Indoor air pollution and Health Effects – Who’s at Risk
Are you worried about the air you breathe?
Do you only think of air pollution when you are outdoors? Did you know that the indoor air quality could be worse than the outside air quality?
An average person spends a majority of their time in indoor facilities- like home, schools, offices, restaurants, or shops. Indoor air pollution is caused by:
- Mold & Mildew
- Dust mites & cockroaches
- Toxic gases like radon & carbon monoxide
- Tobacco smoke
According to the EPA, the top 5 air quality issues are all related to poor indoor air quality. All these common indoor air pollutants are known to affect human health. This causes lung diseases like asthma adversely, chronic obstructive pulmonary disease (COPD), lung cancer, and an increased risk of heart diseases and stroke.
Risks of Indoor Air Pollution
People with sensitive lungs, older people, and children are particularly more vulnerable to poor air quality. Around 3 million people die annually by diseases caused by household air pollution, which include:
Indoor air pollution doubles the risk of childhood pneumonia and is responsible for 45% of death in children under five years old and 28% of all adult deaths to pneumonia.
In low- and middle-income countries, 25% of deaths from COPD are caused due to indoor air pollution.
Up to 10% of all deaths caused by a stroke can be attributed to household air pollution.
- Lung cancer
Roughly 15% of lung cancer deaths in adults are caused by toxic indoor gases, with most deaths being women.
Keeping indoor air quality as clean as possible is essential for your health and doing so is not as hard as it seems.
Common Forms of Indoor Air Pollution
The most common air pollutant is cigarette smoke, which poses a high health risk, especially for children. Smoking indoors releases many toxic gases, and e-cigarettes release vapors that include VOCs, heavy metals, and other chemicals associated with lung diseases. The best approach to avoid air pollution caused by cigarettes is to avoid smoking indoors.
Another common cause of poor indoor air quality is household cleaning supplies. Cleaning supplies contain harsh chemicals that irritate your nose, mouth, skin, and lungs. These chemicals release fumes that cause inflammation in the respiratory system and make it difficult for people with chronic lung conditions to heal from infections.
Other indoor pollutants that can trigger asthma and allergies include:
- Arts and crafts supply like glue, paint, or toner
- Allergens like mold, dust mites, pollen, or pet dander
- Wood burning fireplaces/stoves
- Improper ventilation
- Odors from harsh cleaning chemicals
- Particulates from candles
- Materials used in older buildings such as lead
Ways to Improve Air Quality
There are a few ways in which one can improve indoor air quality:
- Changing AC filters
Air conditioners work all year round to give your premises the perfect temperature. The air filter in an air conditioner keeps filtering out common air pollutants while keeping the temperature steady, but the filters fill up and, if not changed, can lead to bad indoor air quality and also wear down the air conditioning system. It is essential to change air filters regularly or get an air conditioning service plan, especially if you are prone to allergies.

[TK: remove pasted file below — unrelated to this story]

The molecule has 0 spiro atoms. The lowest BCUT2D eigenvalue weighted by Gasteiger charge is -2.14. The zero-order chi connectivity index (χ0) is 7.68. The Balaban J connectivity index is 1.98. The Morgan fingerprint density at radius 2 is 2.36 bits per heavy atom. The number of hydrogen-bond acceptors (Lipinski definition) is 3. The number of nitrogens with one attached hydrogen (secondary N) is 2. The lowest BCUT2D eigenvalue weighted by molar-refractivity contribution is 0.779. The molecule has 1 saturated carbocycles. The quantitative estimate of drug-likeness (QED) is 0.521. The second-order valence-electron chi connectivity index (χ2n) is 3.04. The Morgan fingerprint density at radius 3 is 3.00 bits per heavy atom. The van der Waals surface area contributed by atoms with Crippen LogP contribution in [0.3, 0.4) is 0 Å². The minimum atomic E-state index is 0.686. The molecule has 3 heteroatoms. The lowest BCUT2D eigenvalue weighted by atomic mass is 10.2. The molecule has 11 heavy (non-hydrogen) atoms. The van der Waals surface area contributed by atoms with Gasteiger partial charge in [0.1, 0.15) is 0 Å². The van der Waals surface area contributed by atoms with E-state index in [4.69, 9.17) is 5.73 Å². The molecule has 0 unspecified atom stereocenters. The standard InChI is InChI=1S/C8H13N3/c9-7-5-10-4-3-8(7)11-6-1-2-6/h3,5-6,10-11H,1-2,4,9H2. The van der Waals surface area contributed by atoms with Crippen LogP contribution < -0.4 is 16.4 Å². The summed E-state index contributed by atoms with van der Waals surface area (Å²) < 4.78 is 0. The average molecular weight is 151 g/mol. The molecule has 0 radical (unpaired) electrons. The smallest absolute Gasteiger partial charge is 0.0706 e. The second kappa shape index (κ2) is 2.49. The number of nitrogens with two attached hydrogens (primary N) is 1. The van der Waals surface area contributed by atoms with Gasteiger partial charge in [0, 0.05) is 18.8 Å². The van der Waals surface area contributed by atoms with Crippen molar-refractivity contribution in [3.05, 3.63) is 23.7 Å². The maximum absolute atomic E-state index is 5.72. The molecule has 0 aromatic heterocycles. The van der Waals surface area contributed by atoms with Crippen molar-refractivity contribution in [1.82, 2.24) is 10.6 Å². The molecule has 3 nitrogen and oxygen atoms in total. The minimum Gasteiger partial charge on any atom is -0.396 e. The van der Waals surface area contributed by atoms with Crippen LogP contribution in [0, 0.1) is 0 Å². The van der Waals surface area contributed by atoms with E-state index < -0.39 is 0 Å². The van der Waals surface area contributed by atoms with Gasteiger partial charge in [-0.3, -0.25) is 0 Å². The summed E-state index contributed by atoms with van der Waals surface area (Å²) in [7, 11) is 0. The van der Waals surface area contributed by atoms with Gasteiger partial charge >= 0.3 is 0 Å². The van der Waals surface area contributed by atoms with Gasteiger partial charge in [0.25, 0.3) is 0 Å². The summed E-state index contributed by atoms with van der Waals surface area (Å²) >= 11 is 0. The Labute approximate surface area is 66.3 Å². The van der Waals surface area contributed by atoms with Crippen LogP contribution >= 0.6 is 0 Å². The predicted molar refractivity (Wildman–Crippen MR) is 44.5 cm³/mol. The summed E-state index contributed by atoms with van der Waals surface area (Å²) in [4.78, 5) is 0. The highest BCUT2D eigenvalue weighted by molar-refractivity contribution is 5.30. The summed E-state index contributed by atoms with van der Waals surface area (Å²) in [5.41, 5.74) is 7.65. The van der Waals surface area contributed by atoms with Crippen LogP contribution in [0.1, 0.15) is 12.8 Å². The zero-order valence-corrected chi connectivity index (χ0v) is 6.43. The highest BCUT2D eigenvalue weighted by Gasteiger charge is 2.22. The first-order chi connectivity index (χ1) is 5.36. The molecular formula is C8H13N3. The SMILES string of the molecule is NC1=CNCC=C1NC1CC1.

- Changing other air filters
Filters in other household appliances like vacuum cleaners, clothes dryers, and kitchen vents must be examined and maintained regularly.
- Inspect your air ducts
Things Often Overlooked with Indoor Air Quality
Air ducts are in charge of distributing hot and cold air throughout your home to maintain a comfortable temperature throughout your premises. In case ducts are not installed or maintained properly, harmful chemicals, dust mites, molds, and similar allergens will be distributed to every room. This reduces the overall air quality and increasing the risk of falling sick.
- Cooking vents
Gas stoves and electric burners release toxic gases like carbon monoxide and nitrogen dioxide that can easily be absorbed into a person’s bloodstream. Therefore, installing vents in your kitchen is important for better air quality and reducing pollutants.
- Controlling moisture in your premises
Humid places are an ideal breeding ground for mold and mildew that can trigger respiratory issues like asthma and allergies. Investing in a good humidifier that maintains the humidity levels indoors will help curb the growth of irritants like molds and fungi and promote better indoor air quality.
- Cleaning carpets and rugs regularly
Carpets and rugs act as air filters all on their own by trapping dust and allergens and hence need regular cleaning as well.
- Indoor plants
The best natural air filters are plants. They not only improve the aesthetics of a place but are also excellent in pulling out contaminants from the air, improving the air quality instantly.
- Test your home for Radon
Radon is a radioactive gas released from the soil into the ground and is the second leading cause of lung cancer in the USA. However, there are inexpensive ways to reduce the emission of this gas by connecting a PVC pipe system to reduce the pressure of gas in the soil and vent the harmful gas out into the atmosphere so that it doesn’t enter your premises.
If you feel your home’s air quality needs professional care, call 911 Restoration of Marietta on (678) 325-7841 now. Our team is professionally trained and certified to help you restore your property back to its original condition. We are available 24/7 every day of the year to help our customers with any and all restoration and remediation services!